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The first lawsuit has now been filed over February's historic flooding in the Shoals. Two families are suing the developer of their subdivision.
That neighborhood is Cornelius Landing just off of old Highway 20. Homeowners in the subdivision said the floods caused hundreds of thousands of dollars in damage and believe it could have been prevented.
"It got in the home about two inches just right into the trim around the bottom and when it did that, it sucked up about 18 inches into the insulation," said Jesse Young about how much damage his home had in the floods.
Young and his neighbors, the Snipes family, are the two families filing suit against the developer, William Cornelius III, his company and the subdivision engineer. This lawsuit calls them negligent.
Young said he and his family were displaced for two months, paying for repairs out of pocket.
"We had to cut it out and take out every piece of insulation out on the outer wall. All the trim work had to come out, and it took a month to dry the house out," said Young.
Young and the Snipes family live right next to each other in Cornelius Landing. Behind their homes is a retention pond that they said should have stopped their houses from flooding.
"This was not just an act of God. This is something that could have been avoided," said Attorney Jon McGee.
McGee is representing both of the families and said they hired a hydrologist firm from Birmingham to do studies on the retention pond and why it didn't stop the homes from flooding.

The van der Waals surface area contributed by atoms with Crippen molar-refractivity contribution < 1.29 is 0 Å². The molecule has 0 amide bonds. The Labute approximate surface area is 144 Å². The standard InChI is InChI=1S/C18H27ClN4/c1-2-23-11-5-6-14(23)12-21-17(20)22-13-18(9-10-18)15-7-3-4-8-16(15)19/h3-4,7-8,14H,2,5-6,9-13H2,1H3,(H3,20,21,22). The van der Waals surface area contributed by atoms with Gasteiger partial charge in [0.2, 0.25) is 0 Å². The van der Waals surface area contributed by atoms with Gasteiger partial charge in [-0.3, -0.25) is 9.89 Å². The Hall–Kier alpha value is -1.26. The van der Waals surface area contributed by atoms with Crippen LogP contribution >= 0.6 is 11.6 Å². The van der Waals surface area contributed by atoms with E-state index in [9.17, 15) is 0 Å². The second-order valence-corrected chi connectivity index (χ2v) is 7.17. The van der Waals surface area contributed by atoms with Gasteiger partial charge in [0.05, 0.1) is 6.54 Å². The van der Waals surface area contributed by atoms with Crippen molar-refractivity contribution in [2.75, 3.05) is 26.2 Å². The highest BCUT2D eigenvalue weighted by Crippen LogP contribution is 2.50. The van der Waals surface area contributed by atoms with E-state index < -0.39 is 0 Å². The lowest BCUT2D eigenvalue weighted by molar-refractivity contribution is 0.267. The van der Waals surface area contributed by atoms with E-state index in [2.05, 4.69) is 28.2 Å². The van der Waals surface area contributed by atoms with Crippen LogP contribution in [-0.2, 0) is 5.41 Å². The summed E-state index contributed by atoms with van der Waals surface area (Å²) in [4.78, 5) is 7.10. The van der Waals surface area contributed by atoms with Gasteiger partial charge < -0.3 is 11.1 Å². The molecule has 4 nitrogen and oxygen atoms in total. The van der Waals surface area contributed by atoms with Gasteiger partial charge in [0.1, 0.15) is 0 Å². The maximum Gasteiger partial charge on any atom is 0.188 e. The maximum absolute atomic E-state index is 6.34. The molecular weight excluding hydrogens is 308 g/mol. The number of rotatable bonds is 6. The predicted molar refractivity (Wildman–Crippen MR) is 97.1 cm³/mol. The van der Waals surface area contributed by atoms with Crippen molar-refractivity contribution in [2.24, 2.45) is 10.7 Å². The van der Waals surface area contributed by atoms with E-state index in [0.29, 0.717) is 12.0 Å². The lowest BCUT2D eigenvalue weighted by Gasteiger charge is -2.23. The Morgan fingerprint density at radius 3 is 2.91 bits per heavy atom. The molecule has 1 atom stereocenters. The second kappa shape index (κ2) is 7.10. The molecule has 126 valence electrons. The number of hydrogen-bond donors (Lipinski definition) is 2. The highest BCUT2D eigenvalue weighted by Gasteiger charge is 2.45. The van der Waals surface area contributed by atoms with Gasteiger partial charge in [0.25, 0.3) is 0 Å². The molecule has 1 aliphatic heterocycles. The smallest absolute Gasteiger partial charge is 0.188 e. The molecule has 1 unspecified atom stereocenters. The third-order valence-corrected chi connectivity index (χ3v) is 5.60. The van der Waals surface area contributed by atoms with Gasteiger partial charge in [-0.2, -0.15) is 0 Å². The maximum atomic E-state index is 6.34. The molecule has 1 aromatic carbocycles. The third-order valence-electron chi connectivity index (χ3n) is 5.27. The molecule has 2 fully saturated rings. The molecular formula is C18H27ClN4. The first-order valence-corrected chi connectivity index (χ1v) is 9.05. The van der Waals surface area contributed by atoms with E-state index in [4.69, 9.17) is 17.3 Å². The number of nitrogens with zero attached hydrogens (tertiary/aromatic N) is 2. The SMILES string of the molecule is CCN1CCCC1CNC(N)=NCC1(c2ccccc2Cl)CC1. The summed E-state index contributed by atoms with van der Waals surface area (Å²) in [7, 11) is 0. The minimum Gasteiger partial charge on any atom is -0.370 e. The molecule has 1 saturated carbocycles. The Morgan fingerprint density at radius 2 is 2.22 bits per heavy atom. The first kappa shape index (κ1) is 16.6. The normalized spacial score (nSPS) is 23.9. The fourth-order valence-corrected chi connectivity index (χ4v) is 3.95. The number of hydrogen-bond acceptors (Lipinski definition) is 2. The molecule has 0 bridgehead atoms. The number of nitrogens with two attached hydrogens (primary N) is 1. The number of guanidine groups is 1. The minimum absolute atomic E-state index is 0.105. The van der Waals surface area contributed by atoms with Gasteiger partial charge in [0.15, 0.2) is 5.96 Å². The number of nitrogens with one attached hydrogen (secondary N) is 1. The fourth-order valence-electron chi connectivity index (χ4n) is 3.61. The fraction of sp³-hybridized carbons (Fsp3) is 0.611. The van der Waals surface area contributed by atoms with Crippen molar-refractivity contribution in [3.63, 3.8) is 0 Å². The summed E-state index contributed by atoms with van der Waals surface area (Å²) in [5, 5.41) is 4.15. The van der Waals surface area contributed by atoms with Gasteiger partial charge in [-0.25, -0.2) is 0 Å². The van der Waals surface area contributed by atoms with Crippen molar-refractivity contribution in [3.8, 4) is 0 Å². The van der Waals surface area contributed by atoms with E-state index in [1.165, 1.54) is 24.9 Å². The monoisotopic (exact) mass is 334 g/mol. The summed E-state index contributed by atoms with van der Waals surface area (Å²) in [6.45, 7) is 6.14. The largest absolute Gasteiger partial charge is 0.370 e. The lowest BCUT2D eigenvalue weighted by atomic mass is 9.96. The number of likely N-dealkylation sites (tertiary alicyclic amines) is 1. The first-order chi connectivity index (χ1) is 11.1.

"If there was a pump that had been put in place with a floating mechanism, that would automatically trigger. If water had gotten to a certain height, then it would have been pulled out of the retention area and put in the sewer lines," said McGee.
The 8-page lawsuit says the developer should have known the pond was about to overflow. Two families are asking for $100,000 each in damages, but they'll let a jury determine how much they should get for pain and suffering.
Both families told WAAY 31 the number one thing they want is for the developer to put a pump in to prevent future flooding.
"I just don't want every time it rains, am I gonna have to worry about sandbagging my house and uproot my family again to redo the house one more time," said Young.
McGee said they hope to settle the lawsuit and reach an agreement, but if they don't, they'll take it to a jury.
We did reach out to William Cornelius III for a comment. He told us he didn't know he was being sued, so he had nothing to say just yet.
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